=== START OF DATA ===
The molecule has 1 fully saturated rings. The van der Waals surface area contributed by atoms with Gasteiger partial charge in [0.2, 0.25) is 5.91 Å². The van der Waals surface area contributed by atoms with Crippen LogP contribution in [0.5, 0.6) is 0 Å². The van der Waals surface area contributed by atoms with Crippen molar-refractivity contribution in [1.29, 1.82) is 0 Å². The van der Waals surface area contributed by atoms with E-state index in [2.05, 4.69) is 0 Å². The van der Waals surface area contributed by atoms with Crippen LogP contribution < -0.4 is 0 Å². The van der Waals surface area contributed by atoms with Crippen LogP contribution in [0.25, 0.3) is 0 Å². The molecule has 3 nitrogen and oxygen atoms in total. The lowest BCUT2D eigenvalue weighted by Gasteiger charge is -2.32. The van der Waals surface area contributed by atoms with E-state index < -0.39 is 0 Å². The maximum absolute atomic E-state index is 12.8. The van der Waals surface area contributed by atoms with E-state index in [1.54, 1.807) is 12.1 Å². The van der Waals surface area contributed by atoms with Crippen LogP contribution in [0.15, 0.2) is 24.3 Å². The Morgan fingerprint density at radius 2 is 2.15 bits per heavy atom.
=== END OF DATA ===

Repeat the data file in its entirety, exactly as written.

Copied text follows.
The molecule has 1 fully saturated rings. The van der Waals surface area contributed by atoms with Gasteiger partial charge in [0.2, 0.25) is 5.91 Å². The van der Waals surface area contributed by atoms with Crippen LogP contribution in [0.5, 0.6) is 0 Å². The van der Waals surface area contributed by atoms with Crippen molar-refractivity contribution in [1.29, 1.82) is 0 Å². The van der Waals surface area contributed by atoms with E-state index in [2.05, 4.69) is 0 Å². The van der Waals surface area contributed by atoms with Crippen LogP contribution < -0.4 is 0 Å². The van der Waals surface area contributed by atoms with Crippen LogP contribution in [0.25, 0.3) is 0 Å². The molecule has 3 nitrogen and oxygen atoms in total. The lowest BCUT2D eigenvalue weighted by Gasteiger charge is -2.32. The van der Waals surface area contributed by atoms with E-state index < -0.39 is 0 Å². The maximum absolute atomic E-state index is 12.8. The van der Waals surface area contributed by atoms with E-state index in [1.54, 1.807) is 12.1 Å². The van der Waals surface area contributed by atoms with Crippen LogP contribution in [0.15, 0.2) is 24.3 Å². The Morgan fingerprint density at radius 2 is 2.15 bits per heavy atom.